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Adainson Isabella, Berlin wool repository,
James st
Bowman George, rope maker, James st
Brown James, session clerk, Pittenweeni
Ferguson James, newsagent, St. Monance
Laing John, pilot, Marygate
Phillips John, auctioneer & fish salesman, St.
Smith John P. treasurer to Carnbee School
Board, heritors' clerk, session clerk & sani-
tary inspector, Carnheo
Smith William, painter, &c. James st
Wilson Thomas, slater, Charles st
Woodward John, umbrella maker & marine
store dealer, James st
Public Buildings, Offices, &c.
and their ministers.
Established Churches :—
Pittenweem— Rev. Patrick M'Farlan
Carnbee— Rev. Thomas P. Johnstone
St. Monance— Rev. John Tumbull
Episcopal Church— Rev. F. K. Lloyd
Free Church, St. Monance— Rev. Hugh Fraser
Fkee Church, Arncroach — Rev. Robert H,
United Presbyterian Church— Pittcnweem
— Rev. James Pittendrigh, m.a,
Town Hall, Pitteuweem.
Pro iwst— John Henderson
Bailies— James Christie & George Wolch
Councillors— Eight
Buryh Treasurer— Thomas Williamson
Town Cleric <<• Burgh Assessor-llu^h Macmillan
Bivrgll Fiscal— James Brown
Inspector of Public Works and Weights and
Measures — James Brown
Inspector of Nuisances— James Jack
Town & Sheriff's Officer— William Wcstwood
Town Hall, St. Monance.
Bailies— Alexander Reekie & John Ovenstone
Councillors — Twelve
Burgh Treasurer— William Aitken
Town Clerk— H. B. Mackintosh
Town Officer— Janies Cameron
Pi ttemuecm— Inspector, David Crisp ; collector,
James Tosh
Carnbee — Inspector & collector, John P. Smith
St Monance— Inspector & collector, David Crisp
Pittcnweem— Rohevt M, Oswald
Cam bee— John P. Smith
St. Monance— Isaac Nevin
Gas Works, Pittenweem and St. Monanco —
Thomas Nieolson, manager
Harbour Office, Shore— John Laing, harbour
master ; William Ritchie, collector of harbour
dues [clork
School Board, Pittcnweom— Thomas Nieolson,
Station, Pittenweem — William Rodger, sta-
tion master [master-
Station, St, Monance — John S. Hogg, station
To KIRKCALDY & intermediate places, W. &
J. Pattison, from Anstruther, Wednesday &
ST. ANDREWS is a city, a royal burgh, and seaport, and perhaps 1
tho most interesting town, as regards its ecclesiastical history,
in North Britain , 39 miles n.n.e. of Edinburgh, 10 miles from Cupar,
Anstrulh^r, and Crail, and six from Leuchars, a station on the
Edinburgh, Perth, and Dundee section of the North British Rail-
way, and stands within the bay to which it gives its name, wherein
How the Eden and a small stream called the Konley. Its history iB
mingled with the civil and ecclesiastical annals of Scotland, espe-
cially tho latter ; but the narrow space within which the proprietor
of this work is confined in the descriptive notice of towns denies to
him the gratifying task of performing that ample justice to those
subjects which tbeir importance demands, and which has been so
ably and so elaborately treated by the authors of the " Gazetteer of
The city of St. Andrews in 1410 first saw the establishment of its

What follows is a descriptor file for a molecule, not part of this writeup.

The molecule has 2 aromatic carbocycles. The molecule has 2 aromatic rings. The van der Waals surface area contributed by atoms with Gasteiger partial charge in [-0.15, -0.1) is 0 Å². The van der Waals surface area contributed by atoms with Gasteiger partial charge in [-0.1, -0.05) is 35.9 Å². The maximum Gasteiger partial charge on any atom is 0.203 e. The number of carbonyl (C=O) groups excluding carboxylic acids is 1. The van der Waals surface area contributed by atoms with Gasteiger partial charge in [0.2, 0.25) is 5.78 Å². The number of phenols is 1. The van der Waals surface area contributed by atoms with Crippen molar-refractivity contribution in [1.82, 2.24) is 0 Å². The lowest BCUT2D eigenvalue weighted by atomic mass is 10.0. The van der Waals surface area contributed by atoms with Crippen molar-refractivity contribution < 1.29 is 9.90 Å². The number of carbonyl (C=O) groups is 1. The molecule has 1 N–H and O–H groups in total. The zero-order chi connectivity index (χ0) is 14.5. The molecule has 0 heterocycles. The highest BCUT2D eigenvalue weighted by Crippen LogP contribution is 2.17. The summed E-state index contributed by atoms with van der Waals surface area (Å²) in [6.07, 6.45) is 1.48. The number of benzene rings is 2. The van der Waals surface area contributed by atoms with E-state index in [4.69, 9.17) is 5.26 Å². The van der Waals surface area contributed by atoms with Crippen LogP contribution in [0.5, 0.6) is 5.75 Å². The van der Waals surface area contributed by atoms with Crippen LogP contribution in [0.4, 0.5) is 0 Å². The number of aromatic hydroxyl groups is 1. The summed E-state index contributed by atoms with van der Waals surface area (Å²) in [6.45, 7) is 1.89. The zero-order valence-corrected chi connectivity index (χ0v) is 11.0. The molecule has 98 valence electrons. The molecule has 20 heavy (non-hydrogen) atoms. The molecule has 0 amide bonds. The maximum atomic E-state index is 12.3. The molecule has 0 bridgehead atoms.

university, which was tho earliest of the kind in Scotland, having
originated with Bishop Wardlaw, a magnificent and liberal minded
prelate ; in 1111 it was endowed by charter. The college of St. S»l-
vator was erected by Bishop Kennedy in 1455, that of St. Leonard
in 1512, and that of St. Mary, or the divinity college, in 1537 ; in 1747
the institutions of St. Salvator and St. Leonard were united by
parliamentary statute. The university library contains upwards of
100,000 volumes. The united college has a principal, with professors
of Greek, logic, natural philosophy, moral philosophy, humanity,
mathematics, natural history, anatomy, and education. The college
of St. Mary is an institution of less consequence, aud consis'sof a
principal, and professors of diviuitv, church history and oriental
languages. The site of tiie Madras college is on the south side of
the South street, immediately behind and comprehending within it
part of that fine old ruin of the Black Friars, which will thus be
associated with an improved system of education for centuries to
come — uniting tastefully and appropriately something of the splen-
dour of departed with much of the elegance and usefulness of
present times. This noble institution,, which was endowed by the
late Dr. Bell, the distinguished founder of several similar establish-
ments, both in this and in other towns iu Scotland, canm>t fail to
secure to his nuomorv, for ages to come, that veneration and esteem
to which, as a benefactor of his race, he is so well entitled. The
ioundatiou stone was laid on the 9th April, 1832.
Tho town originally consisted of four streets: Swallow street
(which has for centuries disappeared), towards the sea; North
street, ih which a number of elegant edifices are now situated,
together with the buildings of the united college, partly old and
partly new; Market street, which runs through the middle of the
town; South street, which is spacious and well paved, terminates
towards the east in a beautiful view of the ruins of tho cathedral,
and towards the west is a fine arched entrance, being the old city
gale. The streets all concentrate towards the old cathedral, and